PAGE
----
polesMy grandpa was born and raised in Palolo Valley, which is about four miles from downtown and less than a mile from Diamond Head. My grandfather was the third child of six to Clara Violet Jones Hughes and William Ezra Hughes. Their property had several acres that extended down to the river. My grandpa would take his cane pole and go fishing in the river for o’opu and swim in streams. “You can no longer do that. The streams no longer have o’opu, and the streams are no longer safe to swim in because of the leptospirosis,” he sighed. There was sadness in his voice over what has happened to the environment over time due to the behavior of people. Around his childhood house and property were several different fruit trees including mangos, avocados, and mountain apples. They raised chickens, pigeons, and ducks for their eggs to be eaten. It was my grandfather’s job to feed them and gather the eggs every morning. He sat back in his chair smiling. “It was a good time for a young person to grow up in the 1940s to 1950s; there were fewer worries. Life was more carefree back then.” My grandpa spoke with a sense of pride and happiness to have been a child in the 1940s-50s, feeling that many of the youth today will never see Hawai’i as he saw it growing up.

In addition to having a house in Palolo Valley, my great-grandparents owned a country home in La’ie on the beach. My great-grandparents bought the property back in the early 1940s with no house on it. Eventually, a house was brought over from another property. At the time, people thought my great-grandparents were crazy for buying the property because it was so far away with nothing out there. After Great-Grandpa died in 1999, the property was sold and no longer remains in the family.

While at the country house, as they called it, my grandpa and his brothers would go looking for squid and octopus and catch fish to be brought back to the house and cooked for dinner. The kids would wake up and eat breakfast, then spend the whole day in the sun playing in the waves until sunset. My grandpa recalled,  “I remember your great-grandpa would go early in the morning before sun rose with his sack slung over his shoulder and his spear pole in the other hand looking for tako on the reef.” I could almost smell the sea salt coming off the ocean and hear the gentle lapping of the waves against the shore in the morning. In my mind I could picture the sunrise on the beach with my great-grandpa looking for octopus.   My grandpa began telling me how my great-grandma would clean the octopus after great-grandpa brought the catch in. “ Your great-grandma would take the tako and clean it in the outside sink. I remember that the sink would turn black from the ink coming out of the tako. It would still be moving, trying to get away even after it was killed. The guts of the tako were tossed onto the beach. Your great-grandma would then tell me and your Uncle Stephen to go and pick some limu that would be eaten with the tako for dinner.” My grandpa and his younger brother Stephen spent a lot of time together as children and as a result formed a close relationship.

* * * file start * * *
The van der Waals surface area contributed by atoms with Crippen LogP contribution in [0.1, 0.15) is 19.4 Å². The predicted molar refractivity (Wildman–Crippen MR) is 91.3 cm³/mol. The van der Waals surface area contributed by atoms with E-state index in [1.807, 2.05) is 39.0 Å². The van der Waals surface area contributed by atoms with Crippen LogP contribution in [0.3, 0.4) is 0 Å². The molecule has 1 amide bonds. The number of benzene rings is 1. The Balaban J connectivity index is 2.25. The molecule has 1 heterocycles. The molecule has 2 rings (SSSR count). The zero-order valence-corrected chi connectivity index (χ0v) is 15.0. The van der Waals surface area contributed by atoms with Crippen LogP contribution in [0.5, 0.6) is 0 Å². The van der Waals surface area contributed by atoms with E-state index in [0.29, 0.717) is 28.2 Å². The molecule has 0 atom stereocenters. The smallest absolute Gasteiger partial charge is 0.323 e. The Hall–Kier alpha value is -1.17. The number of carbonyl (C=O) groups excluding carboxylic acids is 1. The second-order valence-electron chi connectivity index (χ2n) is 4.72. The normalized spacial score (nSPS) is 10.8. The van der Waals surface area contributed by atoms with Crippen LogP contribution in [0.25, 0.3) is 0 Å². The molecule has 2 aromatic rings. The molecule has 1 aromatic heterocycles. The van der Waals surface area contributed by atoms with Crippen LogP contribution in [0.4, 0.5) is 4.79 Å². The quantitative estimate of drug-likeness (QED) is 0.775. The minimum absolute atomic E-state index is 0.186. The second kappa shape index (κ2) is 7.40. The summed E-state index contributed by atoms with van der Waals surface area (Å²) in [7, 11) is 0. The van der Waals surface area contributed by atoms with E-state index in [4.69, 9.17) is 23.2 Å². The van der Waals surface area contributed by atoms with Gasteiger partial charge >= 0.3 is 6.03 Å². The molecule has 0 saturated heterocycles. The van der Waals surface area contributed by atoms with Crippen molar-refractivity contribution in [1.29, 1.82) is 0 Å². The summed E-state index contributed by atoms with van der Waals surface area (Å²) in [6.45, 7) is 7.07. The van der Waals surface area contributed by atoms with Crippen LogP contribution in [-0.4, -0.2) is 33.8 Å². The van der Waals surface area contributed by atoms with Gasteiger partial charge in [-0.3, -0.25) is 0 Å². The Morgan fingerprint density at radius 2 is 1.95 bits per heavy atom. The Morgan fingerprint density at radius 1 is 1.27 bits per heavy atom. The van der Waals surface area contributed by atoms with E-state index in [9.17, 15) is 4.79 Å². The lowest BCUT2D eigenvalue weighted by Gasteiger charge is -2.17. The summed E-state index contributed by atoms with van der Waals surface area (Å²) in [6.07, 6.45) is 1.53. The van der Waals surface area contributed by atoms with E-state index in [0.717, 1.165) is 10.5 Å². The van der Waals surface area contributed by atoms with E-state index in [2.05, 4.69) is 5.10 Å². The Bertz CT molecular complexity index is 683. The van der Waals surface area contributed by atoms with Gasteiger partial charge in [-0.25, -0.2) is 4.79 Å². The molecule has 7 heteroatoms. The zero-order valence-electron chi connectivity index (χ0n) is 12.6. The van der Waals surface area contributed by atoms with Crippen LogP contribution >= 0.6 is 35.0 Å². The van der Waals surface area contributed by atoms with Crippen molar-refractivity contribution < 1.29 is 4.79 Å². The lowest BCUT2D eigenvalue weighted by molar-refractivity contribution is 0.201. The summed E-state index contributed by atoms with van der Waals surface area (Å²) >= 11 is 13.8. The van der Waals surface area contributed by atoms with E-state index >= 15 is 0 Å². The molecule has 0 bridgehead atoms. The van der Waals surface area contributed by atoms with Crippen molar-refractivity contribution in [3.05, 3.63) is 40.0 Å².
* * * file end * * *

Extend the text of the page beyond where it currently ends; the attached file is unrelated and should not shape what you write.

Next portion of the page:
As children, my grandpa and Uncle Stephen built a clubhouse in one of the old mango trees and would play Cowboys and Indians. They would also spend hours fishing in the river, climbing trees, and exploring. There was a theater only a mile or two away that they would walk to and catch a movie every now and then. After catching a movie, they would go to the saimin shop nearby. Waikiki was also within walking distance, and on the weekends, Uncle Stephen, my grandpa, and their friends would go down to the beach and surf. Although my grandpa and my Uncle Stephen spent a lot of time together as children, they rarely see each other now. When my Uncle Stephen grew up, he moved from Hawai’i to Boston, Massachusetts, where he lives today. However, the good times shared together live on in memories.

One of my grandpa’s favorite childhood memories is of playing baseball, and he spoke of it with great fondness. Apparently, he was quite good at it. Despite this, his own father did not go to a single one of my grandpa’s games while he was growing up, and that continues to hang over him. He spoke of this with as few words as possible. There was a hint of longing in his voice before he quickly changed the topic. I was not able find out any more after that because he told me he thought I had enough for my paper. The problem of a father perhaps not spending time with his son is told and retold in countless movies. To hear first-hand the emotions that it brings to my grandpa decades later greatly saddened me.